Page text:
He discusses his time at Tulane, and how he was able to get despite having average grades and SAT scores. Some of the dumbest people he met were children of Alumni. He gave the example of the girl who was puzzled that she got an overdraft charge, because she had not used all of her checks out of her checkbook. The white kids took tremendous risks, with heavy drug use and underage drinking. Privilege people take lots of risks. He talked about parties that police officers would show up to, where there was nothing but white faces being belligerent, drinking and doing drugs and the cops did nothing. He made fake photo IDs as a side job, while in high school and when caught didn’t get in trouble. He could think of many times when he should have gotten in trouble but didn’t. If he was black, he knew his outcome would have been completely different.

He tells of a story of being stop by the cops for driving a beaten up car with tinted windows and a anti David Duke sticker(about 45%-50% of the white population was for David Duke). The cops assumed he was black. When he rolled down his window, the cop looked at him and said “Oh.” Tim proceeded to ask why he had been stopped and the stumbled over his words and they had to come up with something to charge him with, and afterwards told him how he could get it dismissed.

He talks about a speech he gave at a Catholic School concerning the color of Christ. He wondered why is Christ white with blondish-brown hair when all signs and evidence point to him and Mary being dark-skinned. He ask the students about their feeling concerning that. The main answer he got was, it doesn’t matter what color Jesus was, it was about who he was as a person. To which Tim answered that if it didn’t matter why not make him black for a year? One of the students ended up admitting that most people are comfortable with him being white and that it would anger them if Jesus was a different color. He also talks about a guy who reacted strangely to the OJ verdict by saying that system he has learned about and had faith in since third grade has failed.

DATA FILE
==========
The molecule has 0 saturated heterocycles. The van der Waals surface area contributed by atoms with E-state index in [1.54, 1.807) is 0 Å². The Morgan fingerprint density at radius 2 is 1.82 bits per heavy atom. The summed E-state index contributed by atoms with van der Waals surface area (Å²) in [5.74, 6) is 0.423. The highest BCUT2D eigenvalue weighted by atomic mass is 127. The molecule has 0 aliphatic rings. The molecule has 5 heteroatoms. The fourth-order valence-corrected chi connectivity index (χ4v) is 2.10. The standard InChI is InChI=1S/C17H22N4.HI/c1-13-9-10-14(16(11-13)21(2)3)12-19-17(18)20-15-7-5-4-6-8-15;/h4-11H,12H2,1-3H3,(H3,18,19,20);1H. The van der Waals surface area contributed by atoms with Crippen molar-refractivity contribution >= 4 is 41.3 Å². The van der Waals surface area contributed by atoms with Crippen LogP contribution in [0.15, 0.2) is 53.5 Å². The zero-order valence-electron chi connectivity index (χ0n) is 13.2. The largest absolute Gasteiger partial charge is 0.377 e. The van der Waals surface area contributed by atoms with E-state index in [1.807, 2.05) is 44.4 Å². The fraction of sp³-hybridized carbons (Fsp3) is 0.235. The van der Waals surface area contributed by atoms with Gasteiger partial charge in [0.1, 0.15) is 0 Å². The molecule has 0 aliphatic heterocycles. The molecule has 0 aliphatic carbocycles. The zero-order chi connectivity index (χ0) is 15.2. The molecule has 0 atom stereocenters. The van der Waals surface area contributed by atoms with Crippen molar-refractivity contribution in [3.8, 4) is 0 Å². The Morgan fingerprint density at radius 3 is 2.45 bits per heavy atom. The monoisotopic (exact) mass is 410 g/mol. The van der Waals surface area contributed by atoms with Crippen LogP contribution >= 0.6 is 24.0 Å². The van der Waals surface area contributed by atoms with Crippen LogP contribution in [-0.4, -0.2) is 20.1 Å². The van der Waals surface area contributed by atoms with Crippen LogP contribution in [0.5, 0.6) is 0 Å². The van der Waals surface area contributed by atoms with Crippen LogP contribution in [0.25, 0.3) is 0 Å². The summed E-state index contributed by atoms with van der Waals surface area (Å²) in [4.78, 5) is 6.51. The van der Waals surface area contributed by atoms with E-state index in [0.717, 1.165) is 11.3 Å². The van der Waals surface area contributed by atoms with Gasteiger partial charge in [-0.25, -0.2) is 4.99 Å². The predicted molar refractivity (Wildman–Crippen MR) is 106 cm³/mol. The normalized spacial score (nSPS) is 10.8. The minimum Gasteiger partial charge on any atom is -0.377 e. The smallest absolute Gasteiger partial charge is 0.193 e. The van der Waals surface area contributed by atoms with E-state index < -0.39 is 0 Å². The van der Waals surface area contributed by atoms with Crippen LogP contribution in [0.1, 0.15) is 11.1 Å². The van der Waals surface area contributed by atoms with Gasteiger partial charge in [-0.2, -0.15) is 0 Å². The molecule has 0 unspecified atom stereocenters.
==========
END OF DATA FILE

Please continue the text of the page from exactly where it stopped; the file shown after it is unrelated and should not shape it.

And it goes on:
This was just some of the examples of white privilege that Tim spotlights in this chapter. Next week, we will discuss Chapter 3-Denial.


  • Miranda

    Last year I listened to Michel Martin on NPR interview the guy that was starting a foundation to raise money for scholarships specifically for white males. His motivation for doing so was driven by what he perceived as a slight against white males that there were no scholarships specifically for those like him…..a slightly above average student with no unique talent – but was a white male. I listened to that interview and it really startled me to listen to him lay out what he probably thought was a sound argument for why he needed to start this foundation.

    Basically, this dude believed that just by virtue of being a white male, that was enough. He believed scholarships were just being thrown about to black and brown students just for being black and brown. As if they didn’t have to meet any other criteria. As if there were no scholarships ever awarded to white males. It boiled down to this guy honestly believing that the 4.0 GPA, top 15% SAT scoring, National Honor Society, Class Treasurer, Debate Club member, black teen that received a small $500 a semester scholarship from Alpha Phi Alpha Inc was somehow unfairly advantaged because he, the B student with no distinction, couldn’t get a scholarship – but he was a white male and shouldn’t that make him more worthy than the black teen?

    • PBomb

      I read about that.

      There was this section in the book where Tim Wise talked his aunt and she asked him if he felt that there would be a race war. He told her no. She was the only white person left in her neighborhood and she kept complaining about how the blacks were looking at her funny.

      He simply informed her that the reason that her black neighbors were looking at her simply because they were puzzled that she was still living there. They were not interested in hurting her. It was interesting to see how he psychologically broke down his aunt and her whiteness.